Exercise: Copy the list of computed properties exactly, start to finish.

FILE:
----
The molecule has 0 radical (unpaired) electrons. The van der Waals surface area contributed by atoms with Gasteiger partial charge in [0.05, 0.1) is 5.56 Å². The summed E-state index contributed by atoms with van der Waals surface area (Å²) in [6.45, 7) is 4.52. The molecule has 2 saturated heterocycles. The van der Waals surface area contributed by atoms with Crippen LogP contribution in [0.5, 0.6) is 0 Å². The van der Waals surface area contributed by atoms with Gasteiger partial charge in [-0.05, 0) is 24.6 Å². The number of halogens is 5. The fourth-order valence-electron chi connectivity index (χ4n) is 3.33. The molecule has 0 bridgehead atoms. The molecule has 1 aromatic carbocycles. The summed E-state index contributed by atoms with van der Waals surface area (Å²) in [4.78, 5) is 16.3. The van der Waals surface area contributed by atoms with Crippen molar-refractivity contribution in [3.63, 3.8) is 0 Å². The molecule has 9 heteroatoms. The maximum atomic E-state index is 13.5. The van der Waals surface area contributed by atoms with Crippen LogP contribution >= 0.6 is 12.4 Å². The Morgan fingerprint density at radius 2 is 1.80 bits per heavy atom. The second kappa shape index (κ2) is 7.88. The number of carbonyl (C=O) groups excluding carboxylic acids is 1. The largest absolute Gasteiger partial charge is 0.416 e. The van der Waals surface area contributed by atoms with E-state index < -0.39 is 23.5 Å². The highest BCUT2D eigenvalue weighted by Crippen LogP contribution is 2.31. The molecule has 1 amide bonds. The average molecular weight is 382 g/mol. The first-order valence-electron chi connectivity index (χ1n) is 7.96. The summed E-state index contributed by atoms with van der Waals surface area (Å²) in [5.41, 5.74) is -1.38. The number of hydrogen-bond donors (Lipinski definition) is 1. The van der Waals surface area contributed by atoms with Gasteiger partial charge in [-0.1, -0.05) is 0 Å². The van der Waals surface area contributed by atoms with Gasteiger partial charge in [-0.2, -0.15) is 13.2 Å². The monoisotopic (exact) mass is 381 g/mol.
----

The molecule has 0 radical (unpaired) electrons. The van der Waals surface area contributed by atoms with Gasteiger partial charge in [0.05, 0.1) is 5.56 Å². The summed E-state index contributed by atoms with van der Waals surface area (Å²) in [6.45, 7) is 4.52. The molecule has 2 saturated heterocycles. The van der Waals surface area contributed by atoms with Crippen LogP contribution in [0.5, 0.6) is 0 Å². The van der Waals surface area contributed by atoms with Gasteiger partial charge in [-0.05, 0) is 24.6 Å². The number of halogens is 5. The fourth-order valence-electron chi connectivity index (χ4n) is 3.33. The molecule has 0 bridgehead atoms. The molecule has 1 aromatic carbocycles. The summed E-state index contributed by atoms with van der Waals surface area (Å²) in [4.78, 5) is 16.3. The van der Waals surface area contributed by atoms with Crippen molar-refractivity contribution in [3.63, 3.8) is 0 Å². The molecule has 9 heteroatoms. The maximum atomic E-state index is 13.5. The van der Waals surface area contributed by atoms with Crippen LogP contribution >= 0.6 is 12.4 Å². The Morgan fingerprint density at radius 2 is 1.80 bits per heavy atom. The second kappa shape index (κ2) is 7.88. The number of carbonyl (C=O) groups excluding carboxylic acids is 1. The largest absolute Gasteiger partial charge is 0.416 e. The van der Waals surface area contributed by atoms with E-state index < -0.39 is 23.5 Å². The highest BCUT2D eigenvalue weighted by Crippen LogP contribution is 2.31. The molecule has 1 amide bonds. The average molecular weight is 382 g/mol. The first-order valence-electron chi connectivity index (χ1n) is 7.96. The summed E-state index contributed by atoms with van der Waals surface area (Å²) in [5.41, 5.74) is -1.38. The number of hydrogen-bond donors (Lipinski definition) is 1. The van der Waals surface area contributed by atoms with Gasteiger partial charge in [-0.1, -0.05) is 0 Å². The van der Waals surface area contributed by atoms with Gasteiger partial charge in [-0.2, -0.15) is 13.2 Å². The monoisotopic (exact) mass is 381 g/mol.